Study design and data description

Our study is a multi-country cross-sectional data analysis of the Malaria Indicator Survey (MIS) from thirteen SSA countries for which such data has been collected (Angola, Burkina Faso, Burundi, Kenya, Liberia, Madagascar, Malawi, Mali, Mozambique, Sierra Leone, Tanzania, Togo, and Uganda). We used data from the most recent MIS (from 2015 to 2018), developed by the Monitoring and Evaluation Working Group (MERG) of the Roll Back Malaria initiative. Data of malaria test results, WI, and MHEL were accessed through the DHS Program. The GPS coordinates of the Primary Sampling Units (PSU) were available with an injected 0–2 km displacements in urban clusters, and 0–5 km for rural clusters. In addition, the administrative boundaries were accessed via DHS spatial data repository ( Admirative boundaries represent sub-national regions, commonly administrative level 1, and varies between survey years and countries. Two variables were analyzed for relative (i.e. RII) and absolute (i.e. SII) inequalities in malaria prevalence, the WI and MHEL. Inequality estimates were computed and mapped at the PSU and administrative level. For the main analyses, we considered PSU with a sample size higher than 10 and we conducted sensitivity analyses (see details below). In this paper, the main metric of interest is related to SES inequalities in malaria positive tests focusing on two distinct SES measures (WI and MHEL) and two scales to capture such inequalities.

Exposure and outcome definitions

We defined the malaria test result based on the malaria screening in blood samples conducted by rapid diagnostic test (RDT) during field work. No malaria species identification result was included in this study. A positive malaria test result was considered if the sample was positive to any malaria species, and negative otherwise.

The WI is a composite measure based on a Principal Component Analysis (PCA) of a household's cumulative living standard using household's ownership of selected assets, such as televisions and bicycles; materials used for housing construction; and types of water access and sanitation facilities as described elsewhere46. Finally, MHEL was also explored and was re-classified in four categories: no education, elementary/primary, secondary, and higher education. While MHEL was also measured in years of formal education completed by each woman, we reclassified MHEL into these four categories to have subgroups with homogenous sample sizes and reduce the risk of empty cells (i.e. MHEL subgroups with no positive malaria test).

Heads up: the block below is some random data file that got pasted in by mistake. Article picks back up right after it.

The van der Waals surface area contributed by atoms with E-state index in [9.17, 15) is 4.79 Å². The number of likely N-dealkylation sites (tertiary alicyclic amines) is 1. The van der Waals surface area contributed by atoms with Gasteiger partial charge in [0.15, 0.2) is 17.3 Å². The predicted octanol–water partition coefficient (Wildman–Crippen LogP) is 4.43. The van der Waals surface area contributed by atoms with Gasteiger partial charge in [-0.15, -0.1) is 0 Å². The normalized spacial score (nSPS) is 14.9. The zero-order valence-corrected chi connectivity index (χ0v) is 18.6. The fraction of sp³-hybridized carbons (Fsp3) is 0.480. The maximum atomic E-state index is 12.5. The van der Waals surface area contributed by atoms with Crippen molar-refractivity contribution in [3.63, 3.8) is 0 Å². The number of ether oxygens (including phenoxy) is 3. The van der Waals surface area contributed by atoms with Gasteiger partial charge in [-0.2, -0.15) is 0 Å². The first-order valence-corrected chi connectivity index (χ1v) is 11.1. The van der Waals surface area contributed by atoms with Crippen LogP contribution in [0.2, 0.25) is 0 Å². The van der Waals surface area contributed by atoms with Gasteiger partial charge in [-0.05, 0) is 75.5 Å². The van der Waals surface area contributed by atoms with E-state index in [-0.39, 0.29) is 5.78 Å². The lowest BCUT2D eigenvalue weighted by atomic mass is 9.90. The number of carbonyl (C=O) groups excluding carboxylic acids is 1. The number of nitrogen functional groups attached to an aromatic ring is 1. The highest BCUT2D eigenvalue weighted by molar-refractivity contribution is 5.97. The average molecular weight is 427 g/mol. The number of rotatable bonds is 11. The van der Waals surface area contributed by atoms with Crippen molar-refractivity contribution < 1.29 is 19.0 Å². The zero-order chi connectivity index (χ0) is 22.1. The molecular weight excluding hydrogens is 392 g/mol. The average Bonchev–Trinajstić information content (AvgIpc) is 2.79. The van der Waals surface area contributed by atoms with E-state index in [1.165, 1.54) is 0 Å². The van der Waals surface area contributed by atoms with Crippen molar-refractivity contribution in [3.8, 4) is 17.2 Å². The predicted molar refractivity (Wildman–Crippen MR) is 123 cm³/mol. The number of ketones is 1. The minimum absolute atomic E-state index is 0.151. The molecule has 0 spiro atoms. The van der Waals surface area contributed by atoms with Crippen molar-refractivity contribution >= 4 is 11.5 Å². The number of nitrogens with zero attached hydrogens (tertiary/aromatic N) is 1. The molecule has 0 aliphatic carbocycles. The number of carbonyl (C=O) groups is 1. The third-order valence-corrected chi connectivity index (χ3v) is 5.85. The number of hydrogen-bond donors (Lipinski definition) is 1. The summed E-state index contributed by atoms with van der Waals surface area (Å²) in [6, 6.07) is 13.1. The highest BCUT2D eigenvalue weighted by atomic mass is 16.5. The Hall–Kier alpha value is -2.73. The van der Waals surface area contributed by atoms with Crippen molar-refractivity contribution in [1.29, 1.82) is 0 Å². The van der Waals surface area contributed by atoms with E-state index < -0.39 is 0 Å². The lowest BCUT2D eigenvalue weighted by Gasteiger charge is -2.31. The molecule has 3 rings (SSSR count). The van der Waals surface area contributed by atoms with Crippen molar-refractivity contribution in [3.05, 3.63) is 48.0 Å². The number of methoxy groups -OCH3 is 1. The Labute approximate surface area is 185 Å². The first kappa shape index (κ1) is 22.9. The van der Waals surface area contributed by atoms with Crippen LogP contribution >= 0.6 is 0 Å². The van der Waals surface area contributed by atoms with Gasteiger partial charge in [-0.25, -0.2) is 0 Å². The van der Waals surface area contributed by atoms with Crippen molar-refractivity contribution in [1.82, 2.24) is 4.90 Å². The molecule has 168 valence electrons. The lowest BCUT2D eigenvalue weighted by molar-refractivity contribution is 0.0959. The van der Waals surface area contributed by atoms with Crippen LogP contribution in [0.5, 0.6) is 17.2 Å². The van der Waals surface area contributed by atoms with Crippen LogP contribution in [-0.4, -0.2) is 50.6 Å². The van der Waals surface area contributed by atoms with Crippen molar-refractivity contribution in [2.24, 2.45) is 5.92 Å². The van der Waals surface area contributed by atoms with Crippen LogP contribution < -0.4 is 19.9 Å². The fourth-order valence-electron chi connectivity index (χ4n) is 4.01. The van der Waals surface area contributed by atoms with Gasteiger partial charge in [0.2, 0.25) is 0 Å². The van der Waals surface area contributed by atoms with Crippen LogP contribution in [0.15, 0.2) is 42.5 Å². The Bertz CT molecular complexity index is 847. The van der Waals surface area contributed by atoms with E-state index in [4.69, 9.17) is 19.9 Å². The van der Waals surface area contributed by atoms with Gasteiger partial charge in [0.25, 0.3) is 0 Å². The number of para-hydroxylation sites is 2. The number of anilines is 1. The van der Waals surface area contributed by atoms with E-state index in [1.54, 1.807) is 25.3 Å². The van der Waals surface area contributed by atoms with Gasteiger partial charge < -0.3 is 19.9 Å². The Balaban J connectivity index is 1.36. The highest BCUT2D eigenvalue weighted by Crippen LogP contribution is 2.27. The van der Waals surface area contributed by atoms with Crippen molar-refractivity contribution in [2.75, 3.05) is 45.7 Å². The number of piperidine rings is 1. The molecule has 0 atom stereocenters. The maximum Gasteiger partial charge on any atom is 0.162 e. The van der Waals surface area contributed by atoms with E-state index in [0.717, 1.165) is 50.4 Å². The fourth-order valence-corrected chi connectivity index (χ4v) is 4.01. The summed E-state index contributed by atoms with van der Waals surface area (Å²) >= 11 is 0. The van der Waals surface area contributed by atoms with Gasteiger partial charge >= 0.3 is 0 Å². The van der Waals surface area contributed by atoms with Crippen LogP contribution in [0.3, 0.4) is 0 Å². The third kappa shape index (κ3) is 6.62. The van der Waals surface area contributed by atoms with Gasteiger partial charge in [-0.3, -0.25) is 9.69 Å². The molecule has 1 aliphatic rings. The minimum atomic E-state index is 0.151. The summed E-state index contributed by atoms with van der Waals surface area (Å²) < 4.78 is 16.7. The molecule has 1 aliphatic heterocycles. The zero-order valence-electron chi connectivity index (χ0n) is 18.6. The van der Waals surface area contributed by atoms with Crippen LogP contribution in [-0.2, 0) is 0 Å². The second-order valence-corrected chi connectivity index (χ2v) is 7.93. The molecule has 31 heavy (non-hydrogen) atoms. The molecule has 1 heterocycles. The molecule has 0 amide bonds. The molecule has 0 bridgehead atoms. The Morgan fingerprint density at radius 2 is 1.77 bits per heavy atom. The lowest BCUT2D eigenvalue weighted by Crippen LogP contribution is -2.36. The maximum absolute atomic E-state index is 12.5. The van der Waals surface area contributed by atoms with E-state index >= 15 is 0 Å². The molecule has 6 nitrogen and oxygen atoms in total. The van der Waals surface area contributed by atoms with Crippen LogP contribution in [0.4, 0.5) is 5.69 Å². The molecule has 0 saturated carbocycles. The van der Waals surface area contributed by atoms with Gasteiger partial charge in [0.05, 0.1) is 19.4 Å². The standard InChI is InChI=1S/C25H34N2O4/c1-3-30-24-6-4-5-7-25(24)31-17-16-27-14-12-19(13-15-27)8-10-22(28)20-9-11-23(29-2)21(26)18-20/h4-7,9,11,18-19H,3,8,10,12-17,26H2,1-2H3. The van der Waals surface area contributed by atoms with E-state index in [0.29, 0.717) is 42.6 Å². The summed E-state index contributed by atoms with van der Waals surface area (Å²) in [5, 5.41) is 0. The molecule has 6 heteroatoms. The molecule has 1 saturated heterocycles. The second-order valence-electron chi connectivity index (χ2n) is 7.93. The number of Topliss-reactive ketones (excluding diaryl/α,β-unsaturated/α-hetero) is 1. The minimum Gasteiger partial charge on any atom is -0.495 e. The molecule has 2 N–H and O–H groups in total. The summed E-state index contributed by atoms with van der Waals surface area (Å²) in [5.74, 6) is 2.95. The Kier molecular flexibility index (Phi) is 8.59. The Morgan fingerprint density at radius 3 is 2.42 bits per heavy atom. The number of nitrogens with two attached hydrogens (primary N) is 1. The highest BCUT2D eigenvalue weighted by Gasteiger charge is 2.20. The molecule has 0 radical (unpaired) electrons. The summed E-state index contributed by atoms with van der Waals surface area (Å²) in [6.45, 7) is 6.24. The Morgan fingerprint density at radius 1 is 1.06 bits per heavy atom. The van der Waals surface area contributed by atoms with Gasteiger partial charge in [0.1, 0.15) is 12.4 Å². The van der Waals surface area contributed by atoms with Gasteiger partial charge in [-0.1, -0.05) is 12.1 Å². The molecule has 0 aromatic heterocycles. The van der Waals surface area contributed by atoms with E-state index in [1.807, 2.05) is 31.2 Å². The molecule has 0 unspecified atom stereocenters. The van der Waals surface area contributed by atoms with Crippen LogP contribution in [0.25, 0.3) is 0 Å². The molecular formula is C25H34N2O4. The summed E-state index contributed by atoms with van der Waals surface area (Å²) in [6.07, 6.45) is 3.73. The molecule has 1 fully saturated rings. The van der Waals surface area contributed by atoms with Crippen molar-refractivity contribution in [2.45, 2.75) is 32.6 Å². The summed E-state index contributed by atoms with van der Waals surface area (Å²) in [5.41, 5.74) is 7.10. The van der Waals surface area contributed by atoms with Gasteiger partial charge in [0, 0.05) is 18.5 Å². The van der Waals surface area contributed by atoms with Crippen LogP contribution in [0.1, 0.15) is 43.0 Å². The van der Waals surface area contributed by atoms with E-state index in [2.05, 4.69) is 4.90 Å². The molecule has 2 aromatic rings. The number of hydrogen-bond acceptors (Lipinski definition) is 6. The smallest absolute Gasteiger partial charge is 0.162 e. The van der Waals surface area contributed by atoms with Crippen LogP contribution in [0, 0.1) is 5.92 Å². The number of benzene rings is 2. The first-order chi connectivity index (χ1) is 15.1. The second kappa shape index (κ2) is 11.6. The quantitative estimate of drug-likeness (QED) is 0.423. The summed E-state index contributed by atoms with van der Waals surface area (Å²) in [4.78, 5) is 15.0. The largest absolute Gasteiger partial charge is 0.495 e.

Socio-economic inequality analysis

Two metrics—on the relative and absolute scales—were used to assess the SES inequalities in malaria prevalence at both the PSU and administrative levels relative to WI and MHEL. The SII and the RII41 were computed separately for WI and MHEL. In SII and RII calculation, SES variable was ranked from high to low, thus high values of SII and RII represents high malaria concentration among low-SES levels, and low values represents high malaria concentration among high-SES levels. SII represents the linear regression coefficient that shows the relation between malaria prevalence in each SES level and the hierarchical ranking of SES level. RII expresses the ratio of the predicted outcomes between population in the highest SES level and the lowest SES level. Both indicators were obtained by fitting a linear regression to estimate the coefficient between participants’ relative SES rank and malaria prevalence41. In addition, a third inequality metric, the concentration index (CI), was evaluated. CI computation details were presented in the supplementary information. For additional data exploration, Spearman's rank correlation coefficient (Spearman's ρ) was conducted to examine the association between different scales (SII/RII) of the same SES variable, and different SES measures (WI/MHEL) using the same scale of the inequality index.

Sensitivity analysis

Since the sample size in each PSU varies across countries, extreme malaria prevalence estimates may result from very small sample sizes (Supplementary Fig. 1). Sensitivity analyses were conducted by including only PSU with a sample size higher than 20 and 30.

Spatial analysis

Spatial autocorrelation of CI, SII, and RII was assessed using local Getis-Ord Gi* statistic (a type of Local Indicator of Spatial Association—LISA) to identify local patterns and clusters of high- and low-inequality across SSA countries. A distance-based neighborhood structure was used for Getis-Ord Gi* computation. Neighboring PSUs were defined based on the distance d that assigns at least one neighbor to each PSU (nearest neighbor). Gi* statistic was categorized based on the sign (cold- or hotspot) and percentile (90%, 95%, 99%) to prevent bias due to multiple and dependent tests47. Data assemble, statistical analyses, spatial data processing, and visualizations were performed in R software v.4.0.1 (R: A language and environment for statistical computing, R Core Team, R Foundation for Statistical Computing, Vienna, Australia (2021)